Three Falcons

1 Orchardson Street, London, NW8 8NG, United Kingdom

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Three Falcons is a pub with rooms in St Johns Wood serving Indian food, and the clientele tonight seemed mostly to be Asian families. There are some seats in the main bar area, but the main dining room was further through on the other side. Tables were quite closely packed together, with a couple of large TV screens showing sporting action.  The head chef was Akash Jagwan, though he was not around tonight.The menu was conventional north Indian, but as an alternative there was a regular English pub menu with fish and chips, burgers and the like.

There was a short wine list, though this omitted any vintages. Selections ranged from Trebbiano Villa Rossi Rubicone at £24 for a wine that will set you back around £8 in a shop, to Marques de Caceres Reserva Rioja at £48 for a wine whose retail price is around £21, up to Laurent Perrier Rose at £125 compared to its market price of £83.  There was even a bottle of Dom Perignon of mysterious vintage at £290, which compares to a retail price of £228 for the current 2013 vintage. 

Achari jumbo prawns were good, the prawns cooked quite nicely with watercress as well as chilli and mango chutney (13/20). Welsh lamb chops had good flavour but were rather overcooked (tending to grey rather than pink), served with a pleasant mint and corn salad as well as caramelised onion and chilli marmalade (12/20).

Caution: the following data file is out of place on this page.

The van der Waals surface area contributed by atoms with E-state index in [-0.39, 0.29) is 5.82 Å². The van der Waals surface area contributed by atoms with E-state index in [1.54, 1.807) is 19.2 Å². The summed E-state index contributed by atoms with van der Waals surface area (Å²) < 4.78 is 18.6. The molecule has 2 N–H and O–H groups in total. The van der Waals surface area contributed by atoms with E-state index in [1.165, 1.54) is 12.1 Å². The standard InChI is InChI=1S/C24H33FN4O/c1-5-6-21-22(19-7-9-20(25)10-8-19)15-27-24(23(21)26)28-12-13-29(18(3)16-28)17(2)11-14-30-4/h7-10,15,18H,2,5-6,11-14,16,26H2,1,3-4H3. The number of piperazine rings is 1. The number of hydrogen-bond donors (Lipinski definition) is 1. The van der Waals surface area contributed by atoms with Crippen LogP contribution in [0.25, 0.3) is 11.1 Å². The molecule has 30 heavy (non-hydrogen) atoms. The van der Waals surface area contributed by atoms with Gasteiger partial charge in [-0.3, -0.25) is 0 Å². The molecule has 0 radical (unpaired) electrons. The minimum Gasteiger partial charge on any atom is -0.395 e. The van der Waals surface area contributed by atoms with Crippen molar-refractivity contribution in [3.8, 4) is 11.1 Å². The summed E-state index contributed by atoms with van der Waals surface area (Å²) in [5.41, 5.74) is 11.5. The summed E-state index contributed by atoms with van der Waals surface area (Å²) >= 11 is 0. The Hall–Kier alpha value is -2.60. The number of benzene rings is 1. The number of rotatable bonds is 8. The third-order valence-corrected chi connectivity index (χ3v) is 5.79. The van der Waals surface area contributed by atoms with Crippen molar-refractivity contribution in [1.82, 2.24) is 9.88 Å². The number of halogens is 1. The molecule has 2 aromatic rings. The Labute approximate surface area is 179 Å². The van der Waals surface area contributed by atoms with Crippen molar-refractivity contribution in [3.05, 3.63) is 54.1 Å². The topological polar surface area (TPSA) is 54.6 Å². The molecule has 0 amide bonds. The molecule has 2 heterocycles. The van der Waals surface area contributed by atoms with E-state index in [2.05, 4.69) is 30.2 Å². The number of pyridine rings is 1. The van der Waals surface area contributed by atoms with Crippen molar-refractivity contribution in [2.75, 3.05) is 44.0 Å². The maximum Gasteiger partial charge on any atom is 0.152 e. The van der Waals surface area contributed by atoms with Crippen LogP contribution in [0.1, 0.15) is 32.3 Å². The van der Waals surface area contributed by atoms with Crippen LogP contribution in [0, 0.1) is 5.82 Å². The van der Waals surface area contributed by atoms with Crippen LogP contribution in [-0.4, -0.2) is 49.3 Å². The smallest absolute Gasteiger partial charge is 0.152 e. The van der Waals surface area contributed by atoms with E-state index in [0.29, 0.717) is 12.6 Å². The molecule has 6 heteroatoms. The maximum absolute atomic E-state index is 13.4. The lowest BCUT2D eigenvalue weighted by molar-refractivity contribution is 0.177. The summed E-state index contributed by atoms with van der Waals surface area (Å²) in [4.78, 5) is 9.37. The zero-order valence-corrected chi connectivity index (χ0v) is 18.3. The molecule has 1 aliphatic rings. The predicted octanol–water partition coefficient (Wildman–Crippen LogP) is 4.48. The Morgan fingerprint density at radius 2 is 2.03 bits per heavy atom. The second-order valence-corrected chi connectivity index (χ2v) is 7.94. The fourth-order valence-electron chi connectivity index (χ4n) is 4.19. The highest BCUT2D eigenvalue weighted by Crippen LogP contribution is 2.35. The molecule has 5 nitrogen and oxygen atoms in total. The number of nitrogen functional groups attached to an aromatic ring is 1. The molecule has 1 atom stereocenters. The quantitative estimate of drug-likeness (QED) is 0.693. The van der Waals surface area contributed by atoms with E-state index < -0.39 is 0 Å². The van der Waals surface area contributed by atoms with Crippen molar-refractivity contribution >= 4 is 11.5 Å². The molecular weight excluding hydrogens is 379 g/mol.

Chicken biryani (£17) had no pastry case to seal in the aromas, but the rice had fairly distinct grains and the pieces of thigh meat avoided dryness (13/20).  Goan prawn curry (£19) was pleasant, the prawns tender and with a mild sauce with a hint of coconut (13/20). The surprise dish of the meal was okra with onion kacha masala. Okra is notoriously hard to cook well, and most Indian restaurants that try end up with a slimy mess, or else just deep fry the okra to get around the problem, which can end up with just tasting dry batter. Here the okra was genuinely good, still with some texture but without any greasiness, and the onion’s sharpness working well with the okra (15/20). Naan bread was rather hard and dry, though a pudina paratha, topped with mint, was reasonable (12/20).

We did try dessert, though I am not sure that these were made on the premises. Kulfi with some strawberries did not have a lot of flavour. Sticky ginger and jaggery pudding was harmless enough, but exceedingly sweet even by the standards of Indian desserts. Service was quite brisk and efficient. The bill came to £80 a head with just two beers between us, which seemed quite high for a pub in north west London. Charging £4.50 for poppadoms and then a further £2 for each chutney certainly helped pump up the bill, and seemed fairly excessive. Overall, Three Falcons offered some perfectly decent Indian food with one really excellent dish this evening. The pricing seemed rather high to me for what was delivered though.

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